Overnight deposits at the European Central Bank reached a new high for the year Monday, reflecting new worries about the sovereign crisis and the end of the ECB’s monthly reserve period, the WSJ reports. Bank deposits reached €197.75bn ($270.5bn) Monday, ECB data showed Tuesday, surpassing the prior year high for 2011 of €181.788bn, recorded Friday. Deposit levels of above €100bn are considered to be a sign that banks are turning to the ECB as a safe haven because they are wary of lending to one another. Aside from market tensions, overnight deposits tend to rise toward the end of the ECB’s reserve period, which ends Tuesday, as banks store excess liquidity in the facility after meeting their own reserve requirements for the month, says the Wall Street Journal. The ECB’s all-time overnight deposit high of €384.3bn was reached in June 2010, driven by uncertainty about the then nascent debt crisis and an abundance of liquidity in the market as banks prepared to repay a 12-month ECB refinancing operation. Overnight deposits reached €297.4bn in November 2008, following the collapse of Lehman Brothers.
There’s been a lot of focus on US money market withdrawals from European banks adding to the current market stress in Europe. But could this be a bit of a red herring?
Kash Mansori at the Street Light blog has pulled data from the ECB’s data warehouse, showing a steep decline in deposits held by European monetary financial institutions (MFIs) — that is, banks and money market funds. Read more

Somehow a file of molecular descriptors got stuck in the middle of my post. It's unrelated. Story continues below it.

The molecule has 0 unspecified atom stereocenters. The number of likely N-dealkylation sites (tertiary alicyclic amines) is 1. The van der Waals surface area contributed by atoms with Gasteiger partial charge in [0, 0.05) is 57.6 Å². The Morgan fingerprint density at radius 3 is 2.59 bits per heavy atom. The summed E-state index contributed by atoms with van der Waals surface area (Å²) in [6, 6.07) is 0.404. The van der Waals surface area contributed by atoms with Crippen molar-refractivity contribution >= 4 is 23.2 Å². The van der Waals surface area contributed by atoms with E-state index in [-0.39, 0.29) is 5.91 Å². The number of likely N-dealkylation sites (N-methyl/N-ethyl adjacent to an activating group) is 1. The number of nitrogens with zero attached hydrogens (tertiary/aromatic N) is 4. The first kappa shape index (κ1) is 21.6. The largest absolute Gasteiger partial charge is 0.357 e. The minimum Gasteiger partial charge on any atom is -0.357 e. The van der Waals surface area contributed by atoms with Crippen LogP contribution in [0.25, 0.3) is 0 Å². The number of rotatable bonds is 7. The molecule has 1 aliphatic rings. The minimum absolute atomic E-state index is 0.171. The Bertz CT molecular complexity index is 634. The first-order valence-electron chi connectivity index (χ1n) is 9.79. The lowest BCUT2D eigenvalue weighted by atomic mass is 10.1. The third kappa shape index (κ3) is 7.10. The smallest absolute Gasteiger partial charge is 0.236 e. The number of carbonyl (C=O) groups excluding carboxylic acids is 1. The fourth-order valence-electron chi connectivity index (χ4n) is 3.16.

Things you might not have noticed in recent Greek bank results:
Eurobank EFG ability to generate recurring profits is reflected in pre provision income, which amounted to €749m in 1H2011 or €324m in 2Q2011, slightly down by 3.5% over 1Q2011, mainly due to lower trading income, higher net interest income and lower costs.
Exactly where you wouldn’t want it, too. Spain.
FT Alphaville readers will remember that a whole bailout-load of eurozone debt worries kicked off once banks started buying up their respective government bonds post-financial crisis. Greek banks bought Greek bonds. Irish banks bought Irish bonds. Spanish banks bought Spanish bonds and so on. Read more
It’s been a day of Argentine parallels to Greece, but this one is especially striking.
Alex Bellefleur of Brockhouse Cooper points out the following charts — one for deposit drains in Argentina back then and Greece now: Read more
Regulatory snafu anyone?
The UK’s Independent Banking Commission (IBC) recommended in April that banks start ‘ring-fencing’ their retail operations so that large banks are able to fail without endangering depositors. That is, so-called ‘universal banks’ that provide both investment banking and retail operations will have to have retail subsidiaries, with separate and sufficient ‘ring-fenced’ capital to cover their own liabilities. Read more
From Bank of Ireland’s just-published annual report for 2010:
The Central Bank requires that banks have sufficient resources (cash inflows and marketable assets) to cover 100% of expected cash outflows in the 0 to 8 day time horizon and 90% of expected cash outflows in the 8 day to 30 day time horizon. The Group notified the Central Bank of a temporary breach of regulatory liquidity requirements in January 2011 (that breach was remediated in January 2011) and a breach in April 2011. The breaches have been associated with the contraction in unsecured wholesale funding, changes in the eligibility criteria of the ECB and increased usage of Monetory Authority funding. The Actions agreed with the Central Bank to de-lever the balance sheet post the PLAR exercise are expected to reduce the Group’s funding and liqudity risk.
We’ve talked on FT Alphaville about how China is openly looking to quantitative tightening tools for battling inflation rather than outright interest rate hikes.
Much of this is down to the Chinese wanting to strike a balance between such factors as the dollar peg and household consumption, as well as domestic employment — all of which could be destabilised if interest rates rise too quickly, and are thus a more important consideration than current inflation trends. Read more